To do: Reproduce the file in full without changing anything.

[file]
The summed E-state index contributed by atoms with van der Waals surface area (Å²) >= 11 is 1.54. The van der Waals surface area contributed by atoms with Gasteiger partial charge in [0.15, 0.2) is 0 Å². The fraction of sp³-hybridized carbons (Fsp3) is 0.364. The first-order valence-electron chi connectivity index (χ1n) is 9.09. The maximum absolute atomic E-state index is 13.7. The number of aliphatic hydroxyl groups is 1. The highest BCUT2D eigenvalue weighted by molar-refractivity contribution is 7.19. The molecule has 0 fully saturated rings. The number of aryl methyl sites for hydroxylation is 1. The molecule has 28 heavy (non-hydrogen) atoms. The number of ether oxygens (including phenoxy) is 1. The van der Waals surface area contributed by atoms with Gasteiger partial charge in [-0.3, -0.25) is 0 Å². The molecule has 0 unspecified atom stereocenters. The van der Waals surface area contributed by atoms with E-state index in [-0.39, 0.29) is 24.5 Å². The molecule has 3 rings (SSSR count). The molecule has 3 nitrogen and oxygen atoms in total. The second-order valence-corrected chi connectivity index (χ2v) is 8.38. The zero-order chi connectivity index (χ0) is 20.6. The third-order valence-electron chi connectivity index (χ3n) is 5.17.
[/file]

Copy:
The summed E-state index contributed by atoms with van der Waals surface area (Å²) >= 11 is 1.54. The van der Waals surface area contributed by atoms with Gasteiger partial charge in [0.15, 0.2) is 0 Å². The fraction of sp³-hybridized carbons (Fsp3) is 0.364. The first-order valence-electron chi connectivity index (χ1n) is 9.09. The maximum absolute atomic E-state index is 13.7. The number of aliphatic hydroxyl groups is 1. The highest BCUT2D eigenvalue weighted by molar-refractivity contribution is 7.19. The molecule has 0 fully saturated rings. The number of aryl methyl sites for hydroxylation is 1. The molecule has 28 heavy (non-hydrogen) atoms. The number of ether oxygens (including phenoxy) is 1. The van der Waals surface area contributed by atoms with Gasteiger partial charge in [-0.3, -0.25) is 0 Å². The molecule has 0 unspecified atom stereocenters. The van der Waals surface area contributed by atoms with E-state index in [-0.39, 0.29) is 24.5 Å². The molecule has 3 rings (SSSR count). The molecule has 3 nitrogen and oxygen atoms in total. The second-order valence-corrected chi connectivity index (χ2v) is 8.38. The zero-order chi connectivity index (χ0) is 20.6. The third-order valence-electron chi connectivity index (χ3n) is 5.17.